Friday, December 19, 2008
Mapping the future of digital education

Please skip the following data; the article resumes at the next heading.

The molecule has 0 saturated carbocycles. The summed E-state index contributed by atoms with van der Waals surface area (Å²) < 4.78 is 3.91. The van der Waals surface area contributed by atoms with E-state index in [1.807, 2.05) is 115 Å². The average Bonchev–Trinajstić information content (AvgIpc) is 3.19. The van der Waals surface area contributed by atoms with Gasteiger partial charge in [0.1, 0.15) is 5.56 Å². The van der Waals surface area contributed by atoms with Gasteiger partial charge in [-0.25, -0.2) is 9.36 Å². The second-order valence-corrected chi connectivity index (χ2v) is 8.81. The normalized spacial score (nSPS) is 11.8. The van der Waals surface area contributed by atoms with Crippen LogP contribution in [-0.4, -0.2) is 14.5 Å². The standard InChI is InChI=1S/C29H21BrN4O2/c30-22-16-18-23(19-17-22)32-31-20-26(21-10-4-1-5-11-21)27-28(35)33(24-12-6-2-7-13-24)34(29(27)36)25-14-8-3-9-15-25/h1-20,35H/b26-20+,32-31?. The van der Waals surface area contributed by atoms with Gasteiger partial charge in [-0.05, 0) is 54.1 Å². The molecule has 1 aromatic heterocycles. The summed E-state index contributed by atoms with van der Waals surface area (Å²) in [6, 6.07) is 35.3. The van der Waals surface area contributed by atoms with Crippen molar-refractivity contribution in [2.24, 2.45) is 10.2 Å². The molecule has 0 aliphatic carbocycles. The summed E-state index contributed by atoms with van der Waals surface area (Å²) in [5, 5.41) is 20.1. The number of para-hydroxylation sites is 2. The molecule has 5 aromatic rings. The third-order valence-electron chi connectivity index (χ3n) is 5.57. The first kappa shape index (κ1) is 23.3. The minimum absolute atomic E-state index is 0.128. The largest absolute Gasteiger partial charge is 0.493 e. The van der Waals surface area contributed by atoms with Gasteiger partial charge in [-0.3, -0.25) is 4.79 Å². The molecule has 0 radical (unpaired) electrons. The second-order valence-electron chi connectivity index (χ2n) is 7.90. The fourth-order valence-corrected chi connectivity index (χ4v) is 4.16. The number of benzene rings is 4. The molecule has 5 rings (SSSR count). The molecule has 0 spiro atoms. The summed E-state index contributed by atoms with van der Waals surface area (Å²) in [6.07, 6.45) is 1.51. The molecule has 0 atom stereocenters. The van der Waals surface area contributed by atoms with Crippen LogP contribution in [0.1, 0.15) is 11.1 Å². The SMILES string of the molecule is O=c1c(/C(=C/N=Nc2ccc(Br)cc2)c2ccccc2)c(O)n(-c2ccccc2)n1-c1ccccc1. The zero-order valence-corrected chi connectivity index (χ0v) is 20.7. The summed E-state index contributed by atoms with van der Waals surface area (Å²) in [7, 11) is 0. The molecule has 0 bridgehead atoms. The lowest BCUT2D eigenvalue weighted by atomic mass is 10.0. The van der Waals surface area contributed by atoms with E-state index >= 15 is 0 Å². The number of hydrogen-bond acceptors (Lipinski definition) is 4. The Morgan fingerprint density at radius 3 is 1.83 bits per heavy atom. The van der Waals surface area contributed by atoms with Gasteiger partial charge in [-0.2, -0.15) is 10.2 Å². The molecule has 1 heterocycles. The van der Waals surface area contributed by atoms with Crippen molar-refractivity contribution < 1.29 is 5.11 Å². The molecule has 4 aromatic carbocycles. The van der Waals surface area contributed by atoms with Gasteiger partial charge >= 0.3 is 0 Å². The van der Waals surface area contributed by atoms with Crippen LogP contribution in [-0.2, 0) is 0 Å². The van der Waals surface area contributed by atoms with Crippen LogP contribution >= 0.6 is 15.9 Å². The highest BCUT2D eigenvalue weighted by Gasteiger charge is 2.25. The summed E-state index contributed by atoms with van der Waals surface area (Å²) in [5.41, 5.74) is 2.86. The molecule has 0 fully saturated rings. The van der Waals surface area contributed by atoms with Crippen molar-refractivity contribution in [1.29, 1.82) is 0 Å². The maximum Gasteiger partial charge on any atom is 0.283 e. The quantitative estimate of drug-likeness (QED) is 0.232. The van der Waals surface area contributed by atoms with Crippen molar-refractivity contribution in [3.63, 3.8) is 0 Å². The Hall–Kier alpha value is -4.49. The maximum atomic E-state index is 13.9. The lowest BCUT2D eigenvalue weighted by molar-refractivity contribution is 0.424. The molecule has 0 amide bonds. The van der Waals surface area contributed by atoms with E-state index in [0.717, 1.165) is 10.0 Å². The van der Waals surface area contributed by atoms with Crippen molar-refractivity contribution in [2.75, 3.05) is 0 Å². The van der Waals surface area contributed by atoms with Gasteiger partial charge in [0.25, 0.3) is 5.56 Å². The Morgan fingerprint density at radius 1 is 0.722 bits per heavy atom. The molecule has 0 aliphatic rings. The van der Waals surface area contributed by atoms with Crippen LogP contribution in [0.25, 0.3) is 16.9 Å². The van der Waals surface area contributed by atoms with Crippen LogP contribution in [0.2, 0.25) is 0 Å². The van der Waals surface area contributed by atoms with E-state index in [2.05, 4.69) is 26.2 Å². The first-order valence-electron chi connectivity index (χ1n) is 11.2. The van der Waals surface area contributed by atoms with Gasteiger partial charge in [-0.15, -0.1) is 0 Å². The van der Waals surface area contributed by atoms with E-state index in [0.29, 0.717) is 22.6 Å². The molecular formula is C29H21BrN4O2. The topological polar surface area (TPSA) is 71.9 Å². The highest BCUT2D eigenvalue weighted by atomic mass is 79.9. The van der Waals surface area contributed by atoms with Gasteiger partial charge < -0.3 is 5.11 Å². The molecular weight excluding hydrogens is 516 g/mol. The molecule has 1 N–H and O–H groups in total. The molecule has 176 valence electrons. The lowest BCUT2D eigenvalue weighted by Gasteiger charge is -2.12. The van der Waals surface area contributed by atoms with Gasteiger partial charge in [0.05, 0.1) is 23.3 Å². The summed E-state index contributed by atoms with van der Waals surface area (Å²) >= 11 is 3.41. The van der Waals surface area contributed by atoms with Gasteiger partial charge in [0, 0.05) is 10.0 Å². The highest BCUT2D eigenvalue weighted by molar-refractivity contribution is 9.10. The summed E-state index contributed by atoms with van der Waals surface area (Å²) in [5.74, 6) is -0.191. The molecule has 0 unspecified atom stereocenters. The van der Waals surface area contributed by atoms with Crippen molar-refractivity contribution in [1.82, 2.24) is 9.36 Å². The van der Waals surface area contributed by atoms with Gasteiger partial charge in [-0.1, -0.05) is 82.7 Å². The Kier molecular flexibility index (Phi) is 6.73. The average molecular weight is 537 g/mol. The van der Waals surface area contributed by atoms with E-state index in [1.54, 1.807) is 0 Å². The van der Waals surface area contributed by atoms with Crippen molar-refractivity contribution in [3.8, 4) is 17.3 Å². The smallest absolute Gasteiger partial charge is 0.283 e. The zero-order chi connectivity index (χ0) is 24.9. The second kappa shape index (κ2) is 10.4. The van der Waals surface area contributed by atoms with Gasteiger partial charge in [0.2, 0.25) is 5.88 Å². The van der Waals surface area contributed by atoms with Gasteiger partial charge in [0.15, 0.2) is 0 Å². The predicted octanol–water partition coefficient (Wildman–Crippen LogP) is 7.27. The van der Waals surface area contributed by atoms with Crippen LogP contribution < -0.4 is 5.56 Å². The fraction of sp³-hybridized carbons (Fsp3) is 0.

A recent article from Education Week discusses the initial findings from a digital education project known as the American History and Civics Initiative. The project is funded by the Corporation for Public Broadcasting (CPB) and is an effort to map the future of digital education by comparing historical thinking tools to 21st century skills. Many of the findings presented in this article support conclusions that NACS has been pointing out for the past two years in various presentations on the future of digital course materials. For example, the initial findings indicate that the future for digital education will be based on interaction and engagement, and simply converting traditional content to a digital version will not work. The CPB project also points out an interesting framework of conditions and elements that must be in place for digital course materials to truly affect student learning in a positive way. For example, the article notes that certain conditions will need to be met including: learning environments that keep students engaged, designing content that connects with other sources and allows students to learn through the media of their choice, using content layering to motivate students and help build skills, and using technology to implement project-based learning techniques. Once the digital content has been created to meet the conditions, there are three other elements that must be achieved for effective digital learning including: a distribution system which does not restrict access to technology, learning platforms which monitor student’s performance against standards, as well as preparing teachers for the digital future. Achieving these elements may not be easy because standards, policies, and teaching methods that have been in place for years will need to be reviewed and reworked. For example, the researchers speculate that statewide policies regarding the use of traditional textbooks in the classroom will need to be revised because textbooks will play a different role in the future than they have in the past. Additionally, technology polices will need to be reviewed, “Most schools demand that their students drop back half a century when they enter: no cell phones, intermittent Web access, copied worksheets, prescripted paper-based content. Building 21st-century skills means having 21st-century schools, places that encourage open exploration and require collaboration, that engage by design instead by a teacher’s singular efforts.” The recent YouTube video entitled “A Vision of K-12 Students Today” also emphasizes some of these points. The empirical data CPB is collecting are something stores should take note of and factor into future plans for course materials. Others in higher education should also pay attention, as it has implications for faculty development and other institutional investments as well. We look forward to learning more about the findings as the study progresses.